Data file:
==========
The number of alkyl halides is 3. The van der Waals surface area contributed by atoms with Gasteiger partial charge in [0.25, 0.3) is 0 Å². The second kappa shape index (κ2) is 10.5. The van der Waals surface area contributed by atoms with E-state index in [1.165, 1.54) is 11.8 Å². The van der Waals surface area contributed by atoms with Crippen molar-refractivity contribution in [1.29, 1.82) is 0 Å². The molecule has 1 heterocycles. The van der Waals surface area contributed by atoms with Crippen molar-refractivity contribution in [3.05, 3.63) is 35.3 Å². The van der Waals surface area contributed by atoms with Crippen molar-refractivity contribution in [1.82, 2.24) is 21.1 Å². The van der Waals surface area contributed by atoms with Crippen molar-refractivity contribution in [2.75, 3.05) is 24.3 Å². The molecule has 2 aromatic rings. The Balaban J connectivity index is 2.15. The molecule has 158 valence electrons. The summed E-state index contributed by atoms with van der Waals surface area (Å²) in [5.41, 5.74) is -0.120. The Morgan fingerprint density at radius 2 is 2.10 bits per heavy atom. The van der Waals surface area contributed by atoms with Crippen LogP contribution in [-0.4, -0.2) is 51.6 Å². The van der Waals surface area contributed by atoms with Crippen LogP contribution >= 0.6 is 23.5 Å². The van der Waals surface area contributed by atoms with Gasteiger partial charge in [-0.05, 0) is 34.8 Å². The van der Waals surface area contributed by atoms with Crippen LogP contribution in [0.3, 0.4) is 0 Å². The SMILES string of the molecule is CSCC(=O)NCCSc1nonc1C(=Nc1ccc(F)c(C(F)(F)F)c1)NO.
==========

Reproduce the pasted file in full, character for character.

The number of alkyl halides is 3. The van der Waals surface area contributed by atoms with Gasteiger partial charge in [0.25, 0.3) is 0 Å². The second kappa shape index (κ2) is 10.5. The van der Waals surface area contributed by atoms with E-state index in [1.165, 1.54) is 11.8 Å². The van der Waals surface area contributed by atoms with Crippen molar-refractivity contribution in [1.29, 1.82) is 0 Å². The molecule has 1 heterocycles. The van der Waals surface area contributed by atoms with Crippen molar-refractivity contribution in [3.05, 3.63) is 35.3 Å². The van der Waals surface area contributed by atoms with Crippen molar-refractivity contribution in [1.82, 2.24) is 21.1 Å². The van der Waals surface area contributed by atoms with Crippen molar-refractivity contribution in [2.75, 3.05) is 24.3 Å². The molecule has 2 aromatic rings. The Balaban J connectivity index is 2.15. The molecule has 158 valence electrons. The summed E-state index contributed by atoms with van der Waals surface area (Å²) in [5.41, 5.74) is -0.120. The Morgan fingerprint density at radius 2 is 2.10 bits per heavy atom. The van der Waals surface area contributed by atoms with Crippen LogP contribution in [-0.4, -0.2) is 51.6 Å². The van der Waals surface area contributed by atoms with Crippen LogP contribution >= 0.6 is 23.5 Å². The van der Waals surface area contributed by atoms with Gasteiger partial charge in [-0.05, 0) is 34.8 Å². The van der Waals surface area contributed by atoms with Crippen LogP contribution in [0.3, 0.4) is 0 Å². The SMILES string of the molecule is CSCC(=O)NCCSc1nonc1C(=Nc1ccc(F)c(C(F)(F)F)c1)NO.